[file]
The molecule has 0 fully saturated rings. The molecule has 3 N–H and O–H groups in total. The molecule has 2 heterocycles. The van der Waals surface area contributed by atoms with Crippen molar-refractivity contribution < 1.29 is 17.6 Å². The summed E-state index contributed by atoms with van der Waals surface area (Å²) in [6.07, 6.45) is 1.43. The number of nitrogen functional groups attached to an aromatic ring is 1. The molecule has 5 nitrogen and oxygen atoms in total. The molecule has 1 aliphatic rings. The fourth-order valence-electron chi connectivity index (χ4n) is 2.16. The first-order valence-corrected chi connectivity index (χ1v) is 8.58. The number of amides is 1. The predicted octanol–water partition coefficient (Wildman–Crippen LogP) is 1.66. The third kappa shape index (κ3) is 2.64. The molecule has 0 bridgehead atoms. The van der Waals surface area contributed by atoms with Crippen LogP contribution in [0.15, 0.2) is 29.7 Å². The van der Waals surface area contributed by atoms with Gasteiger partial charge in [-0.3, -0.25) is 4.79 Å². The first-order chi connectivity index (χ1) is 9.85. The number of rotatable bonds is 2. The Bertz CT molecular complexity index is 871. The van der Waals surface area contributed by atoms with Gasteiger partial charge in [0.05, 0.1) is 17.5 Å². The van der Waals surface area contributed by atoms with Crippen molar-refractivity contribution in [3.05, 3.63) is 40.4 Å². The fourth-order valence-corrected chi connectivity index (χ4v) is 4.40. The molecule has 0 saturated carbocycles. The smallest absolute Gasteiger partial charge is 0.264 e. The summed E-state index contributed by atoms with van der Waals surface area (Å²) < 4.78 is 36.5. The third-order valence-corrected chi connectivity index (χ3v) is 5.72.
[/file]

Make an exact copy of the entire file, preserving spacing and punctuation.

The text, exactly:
The molecule has 0 fully saturated rings. The molecule has 3 N–H and O–H groups in total. The molecule has 2 heterocycles. The van der Waals surface area contributed by atoms with Crippen molar-refractivity contribution < 1.29 is 17.6 Å². The summed E-state index contributed by atoms with van der Waals surface area (Å²) in [6.07, 6.45) is 1.43. The number of nitrogen functional groups attached to an aromatic ring is 1. The molecule has 5 nitrogen and oxygen atoms in total. The molecule has 1 aliphatic rings. The fourth-order valence-electron chi connectivity index (χ4n) is 2.16. The first-order valence-corrected chi connectivity index (χ1v) is 8.58. The number of amides is 1. The predicted octanol–water partition coefficient (Wildman–Crippen LogP) is 1.66. The third kappa shape index (κ3) is 2.64. The molecule has 0 bridgehead atoms. The van der Waals surface area contributed by atoms with Crippen LogP contribution in [0.15, 0.2) is 29.7 Å². The van der Waals surface area contributed by atoms with Gasteiger partial charge in [-0.3, -0.25) is 4.79 Å². The first-order chi connectivity index (χ1) is 9.85. The number of rotatable bonds is 2. The Bertz CT molecular complexity index is 871. The van der Waals surface area contributed by atoms with Gasteiger partial charge in [0.05, 0.1) is 17.5 Å². The van der Waals surface area contributed by atoms with Crippen molar-refractivity contribution in [3.05, 3.63) is 40.4 Å². The fourth-order valence-corrected chi connectivity index (χ4v) is 4.40. The molecule has 0 saturated carbocycles. The smallest absolute Gasteiger partial charge is 0.264 e. The summed E-state index contributed by atoms with van der Waals surface area (Å²) < 4.78 is 36.5. The third-order valence-corrected chi connectivity index (χ3v) is 5.72.